Recall that demand is the willingness and ability of consumers to purchase a good or service at various prices in a specific period of time. Aggregate demand (AD) is a similar concept, but has some important distinctions. AD is the demand for all final domestic production in a country. Instead of just households, AD comes from all sectors of the economy. Furthermore, AD relates the price level to the amount of real GDP instead of price to quantity.
The relationship between the price-level and the amount of real GDP is inverse. The higher the price level, the less real GDP is demanded, and the lower the price level, the more real GDP is demanded. This is true because as the price level rises, money and other financial assets lose purchasing power. Fewer people demand our exports, and corresponding higher interest rates discourage investment and consumption. As the price level decreases, purchasing power increases, exports become more affordable to foreigners, and the corresponding lower interest rates encourage investment and consumption.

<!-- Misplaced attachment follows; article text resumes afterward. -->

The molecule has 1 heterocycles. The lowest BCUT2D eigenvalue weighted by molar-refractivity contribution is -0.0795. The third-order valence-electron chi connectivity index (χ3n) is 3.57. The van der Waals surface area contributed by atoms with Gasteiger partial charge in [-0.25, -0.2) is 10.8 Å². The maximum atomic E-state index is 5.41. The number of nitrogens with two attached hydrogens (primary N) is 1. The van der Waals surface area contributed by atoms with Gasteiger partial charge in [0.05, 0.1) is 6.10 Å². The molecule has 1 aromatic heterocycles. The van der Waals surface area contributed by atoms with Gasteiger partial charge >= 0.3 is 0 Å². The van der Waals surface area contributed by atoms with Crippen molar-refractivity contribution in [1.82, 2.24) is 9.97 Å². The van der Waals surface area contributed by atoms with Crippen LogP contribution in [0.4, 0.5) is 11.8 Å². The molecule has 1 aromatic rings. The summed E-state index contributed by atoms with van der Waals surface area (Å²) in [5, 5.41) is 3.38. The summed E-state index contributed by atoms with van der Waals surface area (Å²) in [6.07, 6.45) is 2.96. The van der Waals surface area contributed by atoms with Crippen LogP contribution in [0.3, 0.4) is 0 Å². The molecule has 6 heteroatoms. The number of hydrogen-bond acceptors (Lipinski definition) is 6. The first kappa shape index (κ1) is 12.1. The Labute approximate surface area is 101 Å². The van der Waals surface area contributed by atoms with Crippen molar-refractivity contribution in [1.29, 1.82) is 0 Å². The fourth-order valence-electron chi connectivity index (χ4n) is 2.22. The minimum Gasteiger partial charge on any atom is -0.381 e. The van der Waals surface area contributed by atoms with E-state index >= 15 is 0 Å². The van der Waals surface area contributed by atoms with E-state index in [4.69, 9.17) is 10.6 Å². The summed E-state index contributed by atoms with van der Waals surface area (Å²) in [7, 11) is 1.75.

The next time you are watching the news and an expert mentions demand, chances are that she is talking about aggregate demand. The more you learn about economics, the more often you seem to hear about it.
Changes in AD occur when consumption, private investment, government spending, or net exports change independent of changes in the price level. For example, if the general mood of the country improves and consumers and businesses are feeling more confident, they will consume and invest more, regardless of the price level. This increase in consumption and investment increases AD. Likewise, increases in government spending or net exports also tend to increase AD. Reductions in any of the spending components of GDP will tend to suppress AD. If government raises the average tax rates on income, households' disposable income is reduced, and they consume less, which reduces AD.